After concluding their visit to Bhutan Saturday, Middleton and William visited the Taj Mahal where they posed at the famous stone bench, known as "Lady Di's Chair", where 25 years ago, the late Princess Diana was pictured.
Catherine, Duchess of Cambridge and Prince William, Duke of Cambridge, visited the Taj Mahal in Agra, India, on Saturday, the last day of their tour to India and Bhutan.
India's most recognizable landmark holds a special significance for the young royals, with Kensington Palace saying Prince William feels "incredibly lucky" to visit a site where his mother's memory is so alive.
In this Feb 11, 1992 file photo, then Princess Diana sits in front of the Taj Mahal, Agra, India.
If you thought Princess Kate's $11 earrings were impressive, wait until you see her $9 accessories. The photo of her sitting alone on the marble bench with the minarets and the mausoleum in the background is still considered the most iconic depiction of the monument.
Rizvan, who was with the royals for over half an hour, said the body language of Prince William and his wife indicated they were "really happy to be there" and both were equally keen.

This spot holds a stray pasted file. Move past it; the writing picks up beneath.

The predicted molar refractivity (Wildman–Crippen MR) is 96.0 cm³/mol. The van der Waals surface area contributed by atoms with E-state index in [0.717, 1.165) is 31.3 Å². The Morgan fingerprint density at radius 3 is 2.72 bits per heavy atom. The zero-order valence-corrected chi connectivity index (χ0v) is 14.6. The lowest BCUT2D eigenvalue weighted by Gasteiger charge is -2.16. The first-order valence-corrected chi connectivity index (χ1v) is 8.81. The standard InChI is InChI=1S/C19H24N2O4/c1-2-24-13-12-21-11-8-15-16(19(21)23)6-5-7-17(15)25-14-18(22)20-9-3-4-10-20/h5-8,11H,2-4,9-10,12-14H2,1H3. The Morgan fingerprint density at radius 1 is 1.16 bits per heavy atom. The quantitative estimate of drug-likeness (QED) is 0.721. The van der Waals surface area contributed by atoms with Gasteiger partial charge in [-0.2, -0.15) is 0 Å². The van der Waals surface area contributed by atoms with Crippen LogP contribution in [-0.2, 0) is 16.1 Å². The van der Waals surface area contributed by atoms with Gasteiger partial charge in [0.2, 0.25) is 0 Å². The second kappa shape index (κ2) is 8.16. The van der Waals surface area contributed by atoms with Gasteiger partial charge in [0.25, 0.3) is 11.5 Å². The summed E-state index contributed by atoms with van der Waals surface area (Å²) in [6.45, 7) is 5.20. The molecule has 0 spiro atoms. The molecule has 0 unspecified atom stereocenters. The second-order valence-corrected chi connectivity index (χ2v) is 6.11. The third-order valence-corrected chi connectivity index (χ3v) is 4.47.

Three of the Taj Mahal's four minarets were swathed in scaffolding for repairs for the latest Royal visit. The bittersweet photo of the Duke and Duchess of Cambridge has a distinctively brighter, more hopeful prospect. The royal couple caused a great deal of excitement, with dozens of people taking pictures on their cellphones.
They told him that the two-year old prince would have been running around if he had accompanied them on the trip, their first official visit to the country. "It is about carving your own future", he said in the couple's 2010 post-engagement interview, of comparisons of Kate to Diana.
Will and Kate's stop at the iconic Indian monument marked their final appearance during their visit, which had them jetting to Mumbai for a star-studded Bollywood dinner and feeding baby rhinos at the Kaziranga National Park.
The royal couple were also shown a documentary on the rampant man-elephant conflict across the state.